Advanced, not me, lol. Great to share the journey. Added Linda's new blog to my list it's kapalabheda.

  3. LOL well you seem to be a couple of years in front of me. I feel doomed to a life of Primary.

  4. Hi Helen, thank you for sharing this. It's interesting when you say that feeling frustrated, angry and upset during your practice are not things that normally happen for you - maybe *this* is the measure of an advanced practitioner!! I feel these things a lot, hopefully one day I will be able to observe them without getting caught up in them too. I know the theory, I just don't manage it in practice when it actually starts to happen. Also it's really interesting that you could label your tears, I have had it happen to me quite a few times but I've never been able to work out what I'm crying about. Of course grief is a major thing and perhaps it's easier to spot but it seems like it took you where you needed it to. And good to have some laughter in the shala too! If we can't laugh when we're doing all of these ridiculous things then when can we?
    and congratulations on the new pose!

  5. Hi Mel, thanks your comment made me think about how much my practice had inwardly changed. When I meditated a lot many years ago, I used to find it hard not to get caught up. I guess this process is different for everyone.

    I did not know what it was about to begin with. I was feeling angry and frustrated about things that do not normally bother me, waiting for assistance, etc. This I guess is what led me to observe it and realise that it wasn't about that. Usually for me I have the emotion arise first, it can be months before I realise what it was about and finally put it to rest. It's like it is knocking on the door letting me know it there and then when my mind is ready the door opens. "Yoga is amazing"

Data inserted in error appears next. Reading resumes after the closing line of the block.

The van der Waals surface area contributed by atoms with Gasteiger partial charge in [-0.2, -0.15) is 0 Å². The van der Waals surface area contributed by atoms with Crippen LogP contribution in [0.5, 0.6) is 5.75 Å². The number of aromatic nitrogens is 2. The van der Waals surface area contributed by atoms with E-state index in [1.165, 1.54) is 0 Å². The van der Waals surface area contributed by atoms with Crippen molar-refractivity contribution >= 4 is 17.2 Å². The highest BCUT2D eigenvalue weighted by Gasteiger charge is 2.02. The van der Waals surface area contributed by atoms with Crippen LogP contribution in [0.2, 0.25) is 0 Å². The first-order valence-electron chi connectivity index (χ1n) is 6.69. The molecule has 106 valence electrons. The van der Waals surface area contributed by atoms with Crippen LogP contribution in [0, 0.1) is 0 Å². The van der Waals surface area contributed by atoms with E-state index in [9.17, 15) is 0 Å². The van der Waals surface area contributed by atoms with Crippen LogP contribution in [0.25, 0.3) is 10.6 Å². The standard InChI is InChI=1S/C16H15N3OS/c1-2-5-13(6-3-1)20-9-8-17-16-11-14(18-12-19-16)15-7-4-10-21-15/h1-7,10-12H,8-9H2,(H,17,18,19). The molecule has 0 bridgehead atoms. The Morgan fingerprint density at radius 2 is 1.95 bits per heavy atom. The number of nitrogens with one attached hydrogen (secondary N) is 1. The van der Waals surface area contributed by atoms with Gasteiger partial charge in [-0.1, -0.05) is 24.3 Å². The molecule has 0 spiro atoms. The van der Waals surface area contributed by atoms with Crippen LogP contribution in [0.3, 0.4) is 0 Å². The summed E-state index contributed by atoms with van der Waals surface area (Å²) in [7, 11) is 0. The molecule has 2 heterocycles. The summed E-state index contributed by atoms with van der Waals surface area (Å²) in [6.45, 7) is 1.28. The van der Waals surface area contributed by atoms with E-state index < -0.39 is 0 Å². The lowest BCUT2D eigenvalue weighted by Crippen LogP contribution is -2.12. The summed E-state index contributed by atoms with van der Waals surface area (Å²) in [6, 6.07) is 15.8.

6. The funny thing is that when you finally don't have an ego-trigger reaction to any of your key poses, then you worry about THAT. Or at least I do. My friends who are non yogis are rejoicing that I might finally be moving toward a more balanced approach.

    Ya I cried in savasana Thursday. I haven't done that in years and only once before. Goodbyes are hard. My move will probably be better for me, but even the fact that it was completely out of my hands didn't help me feel better.

  7. Hi Linda,

    Goodbyes are hard but necessary part of it. Funny how although I have never met you, I was wondering a lot about how your first day went. I realise it's a big deal and agree that it probably will be good for you.

    The first paragraph of your comment bemused me. There was a period of approx one year between me standing up from drop backs and me being given pasasana. Largely because I did not have a teacher for six months and then when I did, I could only visit once a month. Anyway, I went from the primary mindset of wishing I could do all the binds to the mindset of bummer I can do all this. Obviously there are always refinements but I think we ashtangis like our challenges, at least I do.